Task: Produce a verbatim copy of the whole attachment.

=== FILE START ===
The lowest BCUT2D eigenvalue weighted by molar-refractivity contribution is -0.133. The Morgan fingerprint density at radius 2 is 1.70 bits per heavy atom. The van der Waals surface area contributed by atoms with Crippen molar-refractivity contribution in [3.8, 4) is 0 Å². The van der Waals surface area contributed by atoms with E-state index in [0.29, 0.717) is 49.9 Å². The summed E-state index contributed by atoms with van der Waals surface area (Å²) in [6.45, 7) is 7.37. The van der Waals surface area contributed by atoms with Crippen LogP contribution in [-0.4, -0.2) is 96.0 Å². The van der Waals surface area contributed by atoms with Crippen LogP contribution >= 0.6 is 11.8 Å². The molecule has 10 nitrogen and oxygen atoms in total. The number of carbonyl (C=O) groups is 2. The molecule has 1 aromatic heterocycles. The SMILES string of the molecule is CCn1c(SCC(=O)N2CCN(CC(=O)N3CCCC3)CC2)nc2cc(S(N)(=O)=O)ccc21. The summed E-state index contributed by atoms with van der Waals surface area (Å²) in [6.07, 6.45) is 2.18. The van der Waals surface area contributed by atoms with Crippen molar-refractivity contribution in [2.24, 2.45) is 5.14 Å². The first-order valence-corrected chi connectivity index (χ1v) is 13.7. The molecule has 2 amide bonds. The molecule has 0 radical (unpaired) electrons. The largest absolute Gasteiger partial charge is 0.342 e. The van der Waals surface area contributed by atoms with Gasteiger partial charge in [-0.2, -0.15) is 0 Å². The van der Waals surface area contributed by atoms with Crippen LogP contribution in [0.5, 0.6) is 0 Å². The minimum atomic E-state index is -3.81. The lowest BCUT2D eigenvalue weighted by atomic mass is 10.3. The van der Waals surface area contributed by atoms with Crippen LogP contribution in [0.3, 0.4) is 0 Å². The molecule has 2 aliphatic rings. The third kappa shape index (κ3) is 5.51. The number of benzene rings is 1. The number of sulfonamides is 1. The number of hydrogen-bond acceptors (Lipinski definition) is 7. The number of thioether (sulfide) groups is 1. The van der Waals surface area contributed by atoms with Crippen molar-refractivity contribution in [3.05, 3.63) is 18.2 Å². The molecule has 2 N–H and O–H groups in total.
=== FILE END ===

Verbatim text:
The lowest BCUT2D eigenvalue weighted by molar-refractivity contribution is -0.133. The Morgan fingerprint density at radius 2 is 1.70 bits per heavy atom. The van der Waals surface area contributed by atoms with Crippen molar-refractivity contribution in [3.8, 4) is 0 Å². The van der Waals surface area contributed by atoms with E-state index in [0.29, 0.717) is 49.9 Å². The summed E-state index contributed by atoms with van der Waals surface area (Å²) in [6.45, 7) is 7.37. The van der Waals surface area contributed by atoms with Crippen LogP contribution in [-0.4, -0.2) is 96.0 Å². The van der Waals surface area contributed by atoms with Crippen LogP contribution >= 0.6 is 11.8 Å². The molecule has 10 nitrogen and oxygen atoms in total. The number of carbonyl (C=O) groups is 2. The molecule has 1 aromatic heterocycles. The SMILES string of the molecule is CCn1c(SCC(=O)N2CCN(CC(=O)N3CCCC3)CC2)nc2cc(S(N)(=O)=O)ccc21. The summed E-state index contributed by atoms with van der Waals surface area (Å²) in [6.07, 6.45) is 2.18. The van der Waals surface area contributed by atoms with Crippen molar-refractivity contribution in [2.24, 2.45) is 5.14 Å². The first-order valence-corrected chi connectivity index (χ1v) is 13.7. The molecule has 2 amide bonds. The molecule has 0 radical (unpaired) electrons. The largest absolute Gasteiger partial charge is 0.342 e. The van der Waals surface area contributed by atoms with Gasteiger partial charge in [-0.2, -0.15) is 0 Å². The van der Waals surface area contributed by atoms with Crippen LogP contribution in [0.5, 0.6) is 0 Å². The minimum atomic E-state index is -3.81. The lowest BCUT2D eigenvalue weighted by atomic mass is 10.3. The van der Waals surface area contributed by atoms with Crippen LogP contribution in [0.3, 0.4) is 0 Å². The molecule has 2 aliphatic rings. The third kappa shape index (κ3) is 5.51. The number of benzene rings is 1. The number of sulfonamides is 1. The number of hydrogen-bond acceptors (Lipinski definition) is 7. The number of thioether (sulfide) groups is 1. The van der Waals surface area contributed by atoms with Crippen molar-refractivity contribution in [3.05, 3.63) is 18.2 Å². The molecule has 2 N–H and O–H groups in total.